From the get go, the U.S. Military’s mission, going all the way back to the beginning of our involvement in Afghanistan, is to deal with it. We go into the situation of war from the very beginning with a expectancy and a understanding that we must weather through these ambushes, assaults, threats, and murders of our kids in order to bring civil order and the rule of law to areas of the world that in some cases neither want our help, nor have any desire to change. It’s always been part of the mission. It’s what we in the military are expected to deal with, to tolerate, that’s what we do. Our young men and woman today do this very well, and I’m so very proud of them, they serve our cause with honor and distinction.
What is a terrible aggravation to me in this moment in time, is how the media seems to completely ignore or forget this small tidbit of reality, choosing instead to focus on the unfairness of it and the severity of the impact on our relationship with Afghanistan; how they treat this as suddenly a new or different thing, it’s suddenly a new issue that has appeared. And because of this belief, fickle Americans begin to raise their head and suddenly take notice, and the rolling clouds of despair and dissent begin to form on the horizon – it suddenly becomes a good enough reason to get out of Afghanistan, to abandon the work done to date.
Like Vietnam, I can see now how this war is already beginning to re-shape itself, formulate into another war ‘Lost’ by those who have been fighting it. By the end of the year, the war in Afghanistan will no longer be that favored war we started over ten years ago to eradicate the terrorists behind the World Trade Center disaster, all will have forgotten their quest for revenge and immediate feedback. We will have mysteriously lost our reason for being there, and our politicians will be jockeying for appropriate positions of denial in that regard.
Please, do not mistake where I’m coming from. I personally never saw the need to go to war in Afghanistan, nor did I see a reason to politicize our entire counter terrorism effort. In my opinion we were doing just fine clandestinely. Yes, mistakes had been made, but we made efforts in that regard to fix them. But launching a war in an area of the world where nothing has changed since the year 1,000 just didn’t seem like a smart thing to me. But, decisions were made by the Commander in Chief and agreed upon by our Congress as professed and backed by the American public and we went in to do the job we decided needed to be done. As a soldier I can tell you, now is not the time to be deciding the original reasons for being there are no longer existent.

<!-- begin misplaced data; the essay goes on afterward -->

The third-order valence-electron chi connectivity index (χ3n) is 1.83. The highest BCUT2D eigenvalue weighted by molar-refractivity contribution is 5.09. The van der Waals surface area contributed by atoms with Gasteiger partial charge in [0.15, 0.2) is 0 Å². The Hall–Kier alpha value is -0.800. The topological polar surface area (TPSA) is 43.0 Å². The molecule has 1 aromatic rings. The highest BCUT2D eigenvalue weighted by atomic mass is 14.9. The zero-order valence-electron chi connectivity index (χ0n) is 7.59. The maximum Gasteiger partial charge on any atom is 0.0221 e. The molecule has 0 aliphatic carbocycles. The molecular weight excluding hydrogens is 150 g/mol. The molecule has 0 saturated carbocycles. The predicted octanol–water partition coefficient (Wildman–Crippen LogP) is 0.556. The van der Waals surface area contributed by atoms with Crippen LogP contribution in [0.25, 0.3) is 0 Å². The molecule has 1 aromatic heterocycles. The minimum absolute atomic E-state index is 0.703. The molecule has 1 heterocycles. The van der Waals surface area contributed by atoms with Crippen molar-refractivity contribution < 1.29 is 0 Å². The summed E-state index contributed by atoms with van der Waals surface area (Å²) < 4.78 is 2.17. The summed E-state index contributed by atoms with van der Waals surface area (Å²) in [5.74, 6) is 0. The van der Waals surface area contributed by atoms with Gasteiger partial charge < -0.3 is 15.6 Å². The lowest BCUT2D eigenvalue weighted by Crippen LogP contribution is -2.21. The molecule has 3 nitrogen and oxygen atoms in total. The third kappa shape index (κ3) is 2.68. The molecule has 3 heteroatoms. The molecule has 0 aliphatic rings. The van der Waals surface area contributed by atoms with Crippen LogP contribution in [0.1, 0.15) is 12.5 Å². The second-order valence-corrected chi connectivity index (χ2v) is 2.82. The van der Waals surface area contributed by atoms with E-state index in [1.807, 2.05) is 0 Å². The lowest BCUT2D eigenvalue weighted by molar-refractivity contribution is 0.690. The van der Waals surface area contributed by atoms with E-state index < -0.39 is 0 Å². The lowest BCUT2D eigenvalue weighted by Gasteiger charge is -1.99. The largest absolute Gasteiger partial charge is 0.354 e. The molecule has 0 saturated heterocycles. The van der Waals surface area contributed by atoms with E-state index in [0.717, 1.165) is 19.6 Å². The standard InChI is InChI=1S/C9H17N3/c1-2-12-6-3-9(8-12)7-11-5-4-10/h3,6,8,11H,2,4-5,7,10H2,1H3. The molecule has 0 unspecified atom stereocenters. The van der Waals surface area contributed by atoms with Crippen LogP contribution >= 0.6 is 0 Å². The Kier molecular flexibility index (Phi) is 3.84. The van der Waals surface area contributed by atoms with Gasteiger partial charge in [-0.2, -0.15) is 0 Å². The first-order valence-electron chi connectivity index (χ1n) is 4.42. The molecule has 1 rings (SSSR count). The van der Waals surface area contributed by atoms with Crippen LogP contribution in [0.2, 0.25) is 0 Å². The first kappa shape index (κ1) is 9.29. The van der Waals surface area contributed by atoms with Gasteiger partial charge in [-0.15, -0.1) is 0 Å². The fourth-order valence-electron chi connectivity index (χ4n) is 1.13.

As to the deranged and drunken Staff Sergeant who allegedly killed the innocent civilians – that is an entirely separate matter and should be treated as such. My understanding from what has been told is he was recovering from multiple diagnosed Traumatic Brain Injuries (TBIs), severe Post Traumatic Stress Disorder, and was also known by those around him at least, to be self-medicating with alcohol. My immediate question would be; “What in the hell was he doing in Afghanistan?” The policy as I understand it is that he should be in treatment somewhere, anywhere except there. What in God’s name was he doing in a war zone, serving a fourth tour in combat?
In my opinion, his immediate supervisor (Platoon Sergeant) and his Commanding Officer (Platoon Commander) should have ensured that he was in treatment if not fit for duty. They and whoever, officially or unofficially, encouraged his assignment are just as accountable as he is for his actions, and they too should be prosecuted.
Unfortunately, this is not the way I believe everything will turn out. Our young men and women who are and have served honorably and who have lived with the stress of immediate death as part of the job will also bear the brunt of what’s occurred here. The military upper crust and politicians will turn this into a call for immediate withdrawal and they will try to speed up the calendar of expected events, and once again, our soldiers, sailors, and airmen will be painted as failures for not holding up their end of the bargain. This is far from the truth of it.
And as for us proud and independent thinking Americans? We’ll, once again we will all just go along with it.
Joseph W. McMoneagle, CW2, USA Ret., CStS